It is one of Federal Agriculture Minister Cem Özdemir's major projects: On Wednesday, on his 57th birthday, the Federal Cabinet adopted the key points for a nutrition strategy. However, a core proposal that Özdemir brought up in the summer is missing from the resolution: increasing the VAT rate for meat.
Apparently, the point in the coordination between the ministries was omitted, because the project was still included in an earlier unpublished version available to WELT - i.e. before the other ministries had a say. Instead, there is now only a smaller, newly inserted tax regulation in the paper.
In an interview with WELT AM SONNTAG, among other things, Özdemir suggested setting the VAT rate for fruit, vegetables and legumes to zero. "Costs relatively little, but brings a lot," said Özdemir in June.
As of the end of September, the draft of the key issues paper also said: “The sales tax rate on vegetables, fruit and pulses is to be reduced, and the previously reduced taxation of animal products is to be abolished. In addition to the health-promoting effect, a tax adjustment would also have positive effects on the climate and the environment.”
The point, which consumers would have felt immediately upon implementation, may not have made it into the government program due to concerns from the Treasury Department. Finance Minister Christian Lindner (FDP) is generally opposed to tax increases - and has thus prevented Özdemir from being able to show success on this point.
However, Özdemir did not campaign too vehemently for his tax proposal in the traffic light coalition. The minister had already rowed back in an interview in June: "However, this did not trigger a storm of enthusiasm among all coalition partners. Of course, I adhere to coalition discipline.”
Otherwise, the key issues paper, which is the basis for the development of a detailed strategy for the coming year, contains few surprises. The government is committed to the established goal of increasing the organic quota in German agriculture to 30 percent.
A core project of the paper are better offers in canteens, homes and schools. By 2030, the recommendations of the German Society for Nutrition (DGE) should become binding for all operators for communal catering. These DGE guidelines for healthy eating are to be supplemented by ecological aspects in the future.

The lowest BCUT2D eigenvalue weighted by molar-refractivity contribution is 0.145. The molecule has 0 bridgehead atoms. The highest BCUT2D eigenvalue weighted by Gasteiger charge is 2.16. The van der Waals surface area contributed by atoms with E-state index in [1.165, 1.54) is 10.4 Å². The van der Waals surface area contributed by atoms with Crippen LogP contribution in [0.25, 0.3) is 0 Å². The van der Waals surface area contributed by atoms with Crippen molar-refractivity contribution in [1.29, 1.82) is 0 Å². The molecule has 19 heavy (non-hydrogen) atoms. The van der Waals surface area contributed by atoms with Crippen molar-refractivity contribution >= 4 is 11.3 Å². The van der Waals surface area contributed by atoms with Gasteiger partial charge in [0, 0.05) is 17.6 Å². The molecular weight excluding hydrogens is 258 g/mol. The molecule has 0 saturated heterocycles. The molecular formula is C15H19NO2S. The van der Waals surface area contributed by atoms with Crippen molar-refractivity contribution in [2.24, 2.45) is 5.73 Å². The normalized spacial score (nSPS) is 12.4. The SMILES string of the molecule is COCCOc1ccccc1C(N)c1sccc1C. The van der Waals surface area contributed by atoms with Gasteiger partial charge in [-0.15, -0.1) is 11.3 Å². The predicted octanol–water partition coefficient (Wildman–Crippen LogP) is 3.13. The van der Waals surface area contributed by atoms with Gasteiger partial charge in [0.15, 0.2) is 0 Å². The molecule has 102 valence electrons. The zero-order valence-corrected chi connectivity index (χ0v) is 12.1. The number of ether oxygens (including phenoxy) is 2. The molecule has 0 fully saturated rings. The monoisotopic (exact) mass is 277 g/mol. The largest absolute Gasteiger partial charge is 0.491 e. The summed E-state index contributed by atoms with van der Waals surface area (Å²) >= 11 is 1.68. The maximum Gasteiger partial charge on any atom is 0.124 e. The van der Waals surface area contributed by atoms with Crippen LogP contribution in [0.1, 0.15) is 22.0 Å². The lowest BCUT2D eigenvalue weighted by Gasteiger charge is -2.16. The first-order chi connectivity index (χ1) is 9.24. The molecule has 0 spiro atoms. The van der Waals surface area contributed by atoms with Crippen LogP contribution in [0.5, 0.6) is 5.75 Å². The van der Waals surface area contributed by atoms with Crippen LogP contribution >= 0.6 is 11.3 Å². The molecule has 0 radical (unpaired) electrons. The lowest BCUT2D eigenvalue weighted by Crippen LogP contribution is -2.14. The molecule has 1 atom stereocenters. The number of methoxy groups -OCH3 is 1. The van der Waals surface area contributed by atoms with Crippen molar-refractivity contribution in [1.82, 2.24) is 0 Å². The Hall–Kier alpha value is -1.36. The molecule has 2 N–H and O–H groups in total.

A voluntary commitment has been included in the concept to offer more than 20 percent organic food in canteens of federal institutions by 2025.
In a guest article for WELT, Özdemir argued that these projects would help poor people in particular to be able to afford a healthy diet.
The paper that has now been passed also contains a tax plan that was not specifically provided for in the previous draft: "Donations in kind to tax-privileged corporations can, under certain conditions, be claimed as a tax reduction in income taxes." This makes it easier for companies in particular to donate food to the food banks .
The reactions of the business associations were also foreseeable: The food industry again criticized the fact that the paper wants to privilege a plant-based diet – at the expense of high meat consumption.
"We will therefore work to ensure that neither individual foods nor the realities of life associated with them are discredited within the framework of the nutrition strategy," explained the head of the food association, Christoph Minhoff. Similarly, the farmers' union argued: "Government campaigns against animal-based foods are inappropriate."
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